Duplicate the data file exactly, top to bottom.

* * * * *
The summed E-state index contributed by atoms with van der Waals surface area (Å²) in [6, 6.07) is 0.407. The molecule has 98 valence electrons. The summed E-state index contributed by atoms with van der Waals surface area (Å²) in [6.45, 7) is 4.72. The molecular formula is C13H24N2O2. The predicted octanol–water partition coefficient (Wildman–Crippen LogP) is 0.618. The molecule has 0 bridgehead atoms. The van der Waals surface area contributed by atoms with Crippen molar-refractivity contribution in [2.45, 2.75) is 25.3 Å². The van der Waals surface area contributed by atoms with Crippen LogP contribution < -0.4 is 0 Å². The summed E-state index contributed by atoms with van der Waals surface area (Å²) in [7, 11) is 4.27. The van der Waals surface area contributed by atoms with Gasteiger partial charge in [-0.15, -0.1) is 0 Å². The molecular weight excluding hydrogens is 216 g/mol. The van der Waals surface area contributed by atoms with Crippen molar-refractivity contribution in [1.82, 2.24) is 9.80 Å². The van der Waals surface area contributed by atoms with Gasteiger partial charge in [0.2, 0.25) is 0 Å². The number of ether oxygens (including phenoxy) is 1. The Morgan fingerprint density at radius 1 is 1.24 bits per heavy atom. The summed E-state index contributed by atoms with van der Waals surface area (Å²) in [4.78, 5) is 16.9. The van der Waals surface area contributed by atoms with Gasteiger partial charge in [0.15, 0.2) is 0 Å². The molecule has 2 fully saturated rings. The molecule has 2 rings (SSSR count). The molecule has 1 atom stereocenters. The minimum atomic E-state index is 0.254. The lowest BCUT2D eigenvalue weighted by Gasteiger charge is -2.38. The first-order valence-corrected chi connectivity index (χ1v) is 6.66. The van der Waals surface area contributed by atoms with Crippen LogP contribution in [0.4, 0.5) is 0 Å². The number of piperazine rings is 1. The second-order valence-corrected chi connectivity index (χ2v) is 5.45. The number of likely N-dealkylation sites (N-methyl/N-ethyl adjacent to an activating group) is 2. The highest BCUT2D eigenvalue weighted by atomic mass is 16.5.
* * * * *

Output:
The summed E-state index contributed by atoms with van der Waals surface area (Å²) in [6, 6.07) is 0.407. The molecule has 98 valence electrons. The summed E-state index contributed by atoms with van der Waals surface area (Å²) in [6.45, 7) is 4.72. The molecular formula is C13H24N2O2. The predicted octanol–water partition coefficient (Wildman–Crippen LogP) is 0.618. The molecule has 0 bridgehead atoms. The van der Waals surface area contributed by atoms with Crippen molar-refractivity contribution in [2.45, 2.75) is 25.3 Å². The van der Waals surface area contributed by atoms with Crippen LogP contribution < -0.4 is 0 Å². The summed E-state index contributed by atoms with van der Waals surface area (Å²) in [7, 11) is 4.27. The van der Waals surface area contributed by atoms with Gasteiger partial charge in [-0.15, -0.1) is 0 Å². The molecular weight excluding hydrogens is 216 g/mol. The van der Waals surface area contributed by atoms with Crippen molar-refractivity contribution in [1.82, 2.24) is 9.80 Å². The van der Waals surface area contributed by atoms with Gasteiger partial charge in [0.2, 0.25) is 0 Å². The number of ether oxygens (including phenoxy) is 1. The Morgan fingerprint density at radius 1 is 1.24 bits per heavy atom. The summed E-state index contributed by atoms with van der Waals surface area (Å²) in [4.78, 5) is 16.9. The van der Waals surface area contributed by atoms with Gasteiger partial charge in [0.15, 0.2) is 0 Å². The molecule has 2 fully saturated rings. The molecule has 2 rings (SSSR count). The molecule has 1 atom stereocenters. The minimum atomic E-state index is 0.254. The lowest BCUT2D eigenvalue weighted by Gasteiger charge is -2.38. The first-order valence-corrected chi connectivity index (χ1v) is 6.66. The van der Waals surface area contributed by atoms with Crippen LogP contribution in [0.4, 0.5) is 0 Å². The number of piperazine rings is 1. The second-order valence-corrected chi connectivity index (χ2v) is 5.45. The number of likely N-dealkylation sites (N-methyl/N-ethyl adjacent to an activating group) is 2. The highest BCUT2D eigenvalue weighted by atomic mass is 16.5.